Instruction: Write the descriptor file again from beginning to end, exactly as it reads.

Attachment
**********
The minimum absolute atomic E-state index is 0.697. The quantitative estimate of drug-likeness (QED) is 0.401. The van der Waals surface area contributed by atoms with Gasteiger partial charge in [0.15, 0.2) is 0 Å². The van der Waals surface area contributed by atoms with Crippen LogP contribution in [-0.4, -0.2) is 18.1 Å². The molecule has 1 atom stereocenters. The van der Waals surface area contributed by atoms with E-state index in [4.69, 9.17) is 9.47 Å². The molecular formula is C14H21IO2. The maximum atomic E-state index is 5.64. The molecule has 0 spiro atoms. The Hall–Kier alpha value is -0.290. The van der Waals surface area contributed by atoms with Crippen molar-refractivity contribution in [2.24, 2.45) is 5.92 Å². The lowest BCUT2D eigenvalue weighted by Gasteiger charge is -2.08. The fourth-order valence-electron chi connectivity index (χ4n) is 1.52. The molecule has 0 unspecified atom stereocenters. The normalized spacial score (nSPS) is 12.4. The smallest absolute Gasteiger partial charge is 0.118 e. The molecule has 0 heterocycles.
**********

The minimum absolute atomic E-state index is 0.697. The quantitative estimate of drug-likeness (QED) is 0.401. The van der Waals surface area contributed by atoms with Gasteiger partial charge in [0.15, 0.2) is 0 Å². The van der Waals surface area contributed by atoms with Crippen LogP contribution in [-0.4, -0.2) is 18.1 Å². The molecule has 1 atom stereocenters. The van der Waals surface area contributed by atoms with E-state index in [4.69, 9.17) is 9.47 Å². The molecular formula is C14H21IO2. The maximum atomic E-state index is 5.64. The molecule has 0 spiro atoms. The Hall–Kier alpha value is -0.290. The van der Waals surface area contributed by atoms with Crippen molar-refractivity contribution in [2.24, 2.45) is 5.92 Å². The lowest BCUT2D eigenvalue weighted by Gasteiger charge is -2.08. The fourth-order valence-electron chi connectivity index (χ4n) is 1.52. The molecule has 0 unspecified atom stereocenters. The normalized spacial score (nSPS) is 12.4. The smallest absolute Gasteiger partial charge is 0.118 e. The molecule has 0 heterocycles.